Academic journal article Library Philosophy and Practice

Information Literacy Skills, Alternative Format Availability and Information Sources Utilization by Visually Impaired Secondary School Students in South-West, Nigeria

Academic journal article Library Philosophy and Practice

Information Literacy Skills, Alternative Format Availability and Information Sources Utilization by Visually Impaired Secondary School Students in South-West, Nigeria

Article excerpt

Introduction

Information plays an indispensable role in the survival of an individual in the society irrespective of status. In that regards, equality in information sources provision is required to meet the needs of the visually impaired users of information since they constitute an integral part of every society. Visual Impaired refers to someone who is blind or partially sighted (NHS, 2006). According to Kirk, Gallagher & Anastasiow (2006), visual impairment is regarded as a disability that falls along a continuum ranging from near normal vision to profound visual impairments (blindness). Obani (2002) defines visual impairment as a collective term describing an aggregation of various forms and varying degrees of visual handicaps, visual dysfunction and vision loss, which range from slight visual and refractive errors, defect in colour blindness, partial sightedness, and low vision to blindness. The Royal National Institute for the Blind (2002) describes persons with visual impairment as people with irretrievable loss of sight. Arditi and Rosenthal (1998) added that persons with visual impairment include persons with partial sightedness, low vision and total blindness.

The World Health Organization WHO (2009) estimates that there are 314 million people worldwide who are visually impaired. Of these, 45 million are blind, of whom 90% live in low-income countries. These figures were justified by Veal & Maj, (2010) who also points out that "globally there are over 314 million visually impaired people: 45 million of them are totally blind". Visual impairment is a worldwide disability problem, which has been seen as a "global public health problem". Various researchers in Nigeria had reported blindness prevalence rates of between 0.9 and 1.3% (Adeoye, 1996; Gilbert, 2001; Gilbert & Foster, 2001; Rabiu, 2001; Farber, 2003) in different regions of the country.

The students with visual impairment are characterized with inability to use traditional print materials and as such they are forced to locate alternative means of accessing academic information. A study on the use of alternative formats by Canadian college students with print disabilities (Anne, 2000) revealed that 56% of the students use tape recording frequently, 31% use large prints and 19% use braille frequently. Taped books were the most popular for students. There has always been a small but important demand for braille by borrower or buyers from other agencies (National Library of Canada, 1996). Gatz (2003) envisaged that majority of users of talking books, are visually impaired people who generally have no other way to read unless they read braille; even though not many people do read braille. Adetoro (2009) posits that persons with visual impairment just like the sighted need to acquire information, but such information will only be useful when they come in alternative formats or reading materials that have been converted into useful formats for those with print disabilities. Nielsen and Irvall (2005) declare that students with disabilities must have equitable access to the library and its facilities. To this end, Suamure and Given (2004) were of the view that blind and partially sighted post-secondary students must access the materials that they need for their studies in the context of their disability. Pansida (1991) in his survey on the condition in Thailand reported that most textbooks in braille and other formats are produced for primary and secondary schools according to the curriculum of the Mini stry of Educati on.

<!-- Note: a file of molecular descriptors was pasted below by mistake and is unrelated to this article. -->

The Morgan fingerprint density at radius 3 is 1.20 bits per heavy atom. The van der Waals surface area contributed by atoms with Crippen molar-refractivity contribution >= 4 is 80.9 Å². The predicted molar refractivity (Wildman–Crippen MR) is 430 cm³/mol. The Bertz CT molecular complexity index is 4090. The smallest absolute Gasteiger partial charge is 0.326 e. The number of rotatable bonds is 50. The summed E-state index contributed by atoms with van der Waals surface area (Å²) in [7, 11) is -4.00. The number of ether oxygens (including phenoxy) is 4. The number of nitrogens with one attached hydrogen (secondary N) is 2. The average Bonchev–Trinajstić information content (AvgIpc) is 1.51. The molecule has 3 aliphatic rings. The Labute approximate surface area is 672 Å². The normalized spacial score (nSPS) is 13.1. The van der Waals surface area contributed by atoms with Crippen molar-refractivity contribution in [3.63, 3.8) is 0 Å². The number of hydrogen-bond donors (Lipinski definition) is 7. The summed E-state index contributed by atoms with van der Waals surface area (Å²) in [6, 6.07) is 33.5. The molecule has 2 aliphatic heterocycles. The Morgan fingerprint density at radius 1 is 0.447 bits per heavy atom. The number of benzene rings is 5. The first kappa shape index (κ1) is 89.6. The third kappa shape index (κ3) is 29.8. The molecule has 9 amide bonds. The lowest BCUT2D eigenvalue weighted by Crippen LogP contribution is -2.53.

Libraries and librarians provide access to essential information that people need to participate in the emerging information society. Therefore, they have a moral obligation to make information available to all categories of users regardless of their gender, age, race, political affiliation or disability. Such inclusive, non discriminatory service however still remains the ideal rather than the norm as some people remain underserved in terms of access to information (Babalola and Haliso, 2011). …

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